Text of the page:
I quickly realized I’d have to buy additional foodstuffs to ensure I didn’t spend the week doubled over in hunger. Speaking of…

It’s Too Damn Expensive

Brady only eats organic, GMO-free foods. This necessitated a trip to Whole Foods, instead of my usual run to Traders Joe’s or my local independent grocer, and I was shocked to learn just how expensive it is to eat this well. A week’s worth of organic produce cost me nearly $200, almost twice as much as my typical grocery bill.

It Will Leave You Sluggish

Possibly the most annoying part of the Brady diet is that it prohibits caffeine, which for me, meant going cold turkey on coffee after drinking about a pot a day for the past several years. Every morning I was wracked with migraines and irritability. I normally treat my mid-afternoon funk with a tall cup of black coffee (my last of the day). But the Brady diet left me unproductive and fatigued. It did, however, lead me to discover a secret napping couch in an unused room in the back of the MEL office.

It Takes Too Much Fucking Time

I love to cook, and not just because I’m a stingy miser who hates spending money on dining out. Cooking is enjoyable for me because I’ve reduced the practice to several easily replicable meals. I typically throw some salt and pepper on a piece of chicken, beef or fish; roast, sear or broil it; and then either sauté or roast some vegetables or cut up a salad. There’s something about mindlessly executing these recipes that soothes my hurried brain after a long day of work.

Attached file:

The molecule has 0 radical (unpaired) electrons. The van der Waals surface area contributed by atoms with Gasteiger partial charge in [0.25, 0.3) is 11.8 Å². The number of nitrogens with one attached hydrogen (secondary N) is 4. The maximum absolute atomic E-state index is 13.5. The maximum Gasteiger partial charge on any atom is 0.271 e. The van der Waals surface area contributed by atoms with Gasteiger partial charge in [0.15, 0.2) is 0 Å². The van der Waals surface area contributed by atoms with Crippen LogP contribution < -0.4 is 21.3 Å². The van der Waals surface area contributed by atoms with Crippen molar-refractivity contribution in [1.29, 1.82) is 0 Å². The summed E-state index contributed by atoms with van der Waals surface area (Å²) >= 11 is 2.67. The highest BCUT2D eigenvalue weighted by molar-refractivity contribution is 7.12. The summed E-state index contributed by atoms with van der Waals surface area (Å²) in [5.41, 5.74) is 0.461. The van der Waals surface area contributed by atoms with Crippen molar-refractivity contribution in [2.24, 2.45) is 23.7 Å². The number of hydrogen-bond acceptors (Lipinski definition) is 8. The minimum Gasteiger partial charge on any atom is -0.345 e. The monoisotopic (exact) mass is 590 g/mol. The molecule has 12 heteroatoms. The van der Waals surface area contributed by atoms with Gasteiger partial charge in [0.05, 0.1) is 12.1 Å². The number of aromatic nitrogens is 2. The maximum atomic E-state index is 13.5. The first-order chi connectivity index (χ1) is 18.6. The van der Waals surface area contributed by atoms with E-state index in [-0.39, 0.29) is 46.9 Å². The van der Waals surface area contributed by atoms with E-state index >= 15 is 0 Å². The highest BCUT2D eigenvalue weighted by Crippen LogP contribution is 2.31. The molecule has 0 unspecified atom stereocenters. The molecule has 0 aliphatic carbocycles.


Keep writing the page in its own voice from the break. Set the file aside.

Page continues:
But there was nothing cathartic about making Brady meals. Purple Carrot’s Brady meals involved dozens of new steps that struck me as unnecessary, including cup measuring, simmering, boiling, straining, grating, peeling, mincing and garnishing.

Each meal took between 45 minutes and a little more than hour to prepare, and approximately seven hours to clean up thanks to all the ingredients and cooking utensils involved in the preparation. In other words: Eating like Brady is infinitely easier when you have a personal chef on call 24/7.

It’s Unappetizing

The aforementioned lentil risotto was the best meal, and it was largely flavorless. The crispy turnip cakes were the hardest to make, and due to some errors, ended up as more of a mushy turnip hash than the perfectly formed cakes shown in the recipe. And the ramen was fine considering it used tahini and coconut broth instead of typical ramen ingredients. But none of them were worth the time they required.

The only enjoyable meals I made were from the groceries I bought, but those meals barely adhered to Brady’s dietary standards. The organic, grass-fed steak was one of the most delectable cuts of meat I’ve ever eaten, but it put me in direct violation of Brady’s 80:20 rule. I kept finding excuses to make date shakes (a Brady favorite) and scarfing down handfuls of raw, unsalted almonds to avoid having to choke down another chalky Brady ration.

It Will Make You Antisocial

But worse than anything was the effect the Brady diet had on my social life. I had to miss out on lunch with colleagues to drive home and eat one of my sad vegan meals all alone. I skipped dinners with friends and made lame excuses to dates about why I wanted to do just drinks and not dinner.

I didn’t even make it a full week. I abandoned my Brady experiment at a barbecue on Friday night, when a friend offered me a cheeseburger fresh off the grill. And I’ll be damned if it wasn’t one of the most satisfying bites I’ve ever taken.

It was then that I realized I definitely don’t have what it takes to be Tom Brady, although that won’t stop me from trying.